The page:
In 2017 I read more men than women (like most people), this year I tried to read more women than men. I hope 2019 is not the year of the woman or of the man, but the year of balance in who we read—and truly enjoy enough to put on our 2019 Top Ten lists.

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Reflections on Our Homemade Marriage Retreat

Instead of hosting unmarried friends like we usually do for holidays, Nate and I decided to use the four day weekend Thanksgiving gave us to work on some personal and marital growth. We have had two housemates for the past year and a half. One got his own place this fall and the other married two weeks ago, so we’re experiencing a tiny, tiny bit of an empty nest feeling. There’s been a sweetness to our time together that we haven’t had almost ever in our marriage. The first few years of marriage, for us, felt like holding on for dear life as we moved cross-country multiple times, began and ended jobs, tried to stay afloat in multiple new churches and communities, and dealt with some difficult blows regarding finances, safety, community, and more. Then, when we moved back to Texas into a house with four bedrooms (it’s hard to find a house with fewer where we live), we opened our home quickly to housemates. No regrets, of course. We grew and learned much about ourselves and one another in the process. There were sweet times and difficult times, as there are with every situation in which sinners are pressed up close to one another. But as we enter into a season of just the two of us in relative stability for the first time since we got married, we are excited to see what the Lord might do in us.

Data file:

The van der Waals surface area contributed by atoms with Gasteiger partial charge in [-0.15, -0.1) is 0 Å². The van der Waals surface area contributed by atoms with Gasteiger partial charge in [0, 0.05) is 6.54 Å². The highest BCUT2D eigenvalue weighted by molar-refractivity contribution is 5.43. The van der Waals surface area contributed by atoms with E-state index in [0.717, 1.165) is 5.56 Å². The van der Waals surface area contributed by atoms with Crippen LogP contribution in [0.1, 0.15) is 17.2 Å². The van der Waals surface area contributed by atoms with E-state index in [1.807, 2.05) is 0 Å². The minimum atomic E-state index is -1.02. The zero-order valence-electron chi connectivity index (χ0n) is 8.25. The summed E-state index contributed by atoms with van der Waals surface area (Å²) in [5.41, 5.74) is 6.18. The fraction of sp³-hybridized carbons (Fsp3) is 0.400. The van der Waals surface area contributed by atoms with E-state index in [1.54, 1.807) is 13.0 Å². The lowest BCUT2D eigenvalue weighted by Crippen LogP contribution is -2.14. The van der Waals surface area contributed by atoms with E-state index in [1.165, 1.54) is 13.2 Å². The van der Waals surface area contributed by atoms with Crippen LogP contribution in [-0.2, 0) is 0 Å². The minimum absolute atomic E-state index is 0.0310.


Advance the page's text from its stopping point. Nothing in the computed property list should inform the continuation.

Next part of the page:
Nate suggested we use our four day weekend as a time to do a retreat of sorts, and that’s barking right up my alley and love for Spiritual Formation of all kind. He had some suggestions for the focus and theme of our retreat and I worked through the specifics, schedule, books, etc.. We began Thursday morning and finished Sunday afternoon in time to deck the house with swags of garland (fa la la la la, la la la la).

When I mentioned we were going to do this on Instagram, many asked for the content we’d use. I very specifically tailored it to Nate and me so sharing the content wouldn’t be super helpful to another couple, but if you’re interested, I shared a bit and saved under Marriage Retreat on my story highlights on Instagram. What I mainly want to reflect on here is the benefit of doing something like this for your marriage (Or your future marriage, as I said on my stories. If the Lord has marriage for you, what you’re doing today to invest in yourself will reap benefits in your marriage.).